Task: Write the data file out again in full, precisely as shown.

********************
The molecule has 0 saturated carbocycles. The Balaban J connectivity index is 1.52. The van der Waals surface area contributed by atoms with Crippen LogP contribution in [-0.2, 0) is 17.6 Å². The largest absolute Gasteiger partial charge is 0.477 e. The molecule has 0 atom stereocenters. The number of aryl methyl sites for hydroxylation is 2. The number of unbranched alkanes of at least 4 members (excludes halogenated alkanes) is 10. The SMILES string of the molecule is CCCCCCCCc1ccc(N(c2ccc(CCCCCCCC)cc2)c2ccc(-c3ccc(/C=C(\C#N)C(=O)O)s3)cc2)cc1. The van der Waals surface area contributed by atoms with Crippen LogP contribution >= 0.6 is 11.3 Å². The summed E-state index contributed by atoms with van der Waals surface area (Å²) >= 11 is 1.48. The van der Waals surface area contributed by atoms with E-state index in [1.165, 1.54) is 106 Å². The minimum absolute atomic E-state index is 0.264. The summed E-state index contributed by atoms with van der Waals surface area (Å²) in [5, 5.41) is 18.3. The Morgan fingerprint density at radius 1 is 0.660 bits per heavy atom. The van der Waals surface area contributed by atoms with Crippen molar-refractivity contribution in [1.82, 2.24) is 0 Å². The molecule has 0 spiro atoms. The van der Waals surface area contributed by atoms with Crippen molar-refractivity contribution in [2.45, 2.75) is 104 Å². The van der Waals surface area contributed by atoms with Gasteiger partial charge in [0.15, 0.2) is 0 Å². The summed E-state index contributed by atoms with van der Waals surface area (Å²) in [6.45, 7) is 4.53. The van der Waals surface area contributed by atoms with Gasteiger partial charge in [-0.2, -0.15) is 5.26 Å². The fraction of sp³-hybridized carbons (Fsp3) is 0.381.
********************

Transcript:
The molecule has 0 saturated carbocycles. The Balaban J connectivity index is 1.52. The van der Waals surface area contributed by atoms with Crippen LogP contribution in [-0.2, 0) is 17.6 Å². The largest absolute Gasteiger partial charge is 0.477 e. The molecule has 0 atom stereocenters. The number of aryl methyl sites for hydroxylation is 2. The number of unbranched alkanes of at least 4 members (excludes halogenated alkanes) is 10. The SMILES string of the molecule is CCCCCCCCc1ccc(N(c2ccc(CCCCCCCC)cc2)c2ccc(-c3ccc(/C=C(\C#N)C(=O)O)s3)cc2)cc1. The van der Waals surface area contributed by atoms with Crippen LogP contribution >= 0.6 is 11.3 Å². The summed E-state index contributed by atoms with van der Waals surface area (Å²) >= 11 is 1.48. The van der Waals surface area contributed by atoms with E-state index in [1.165, 1.54) is 106 Å². The minimum absolute atomic E-state index is 0.264. The summed E-state index contributed by atoms with van der Waals surface area (Å²) in [5, 5.41) is 18.3. The Morgan fingerprint density at radius 1 is 0.660 bits per heavy atom. The van der Waals surface area contributed by atoms with Crippen molar-refractivity contribution in [1.82, 2.24) is 0 Å². The molecule has 0 spiro atoms. The van der Waals surface area contributed by atoms with Crippen molar-refractivity contribution in [2.45, 2.75) is 104 Å². The van der Waals surface area contributed by atoms with Gasteiger partial charge in [0.15, 0.2) is 0 Å². The summed E-state index contributed by atoms with van der Waals surface area (Å²) in [6.45, 7) is 4.53. The van der Waals surface area contributed by atoms with Gasteiger partial charge in [-0.2, -0.15) is 5.26 Å². The fraction of sp³-hybridized carbons (Fsp3) is 0.381.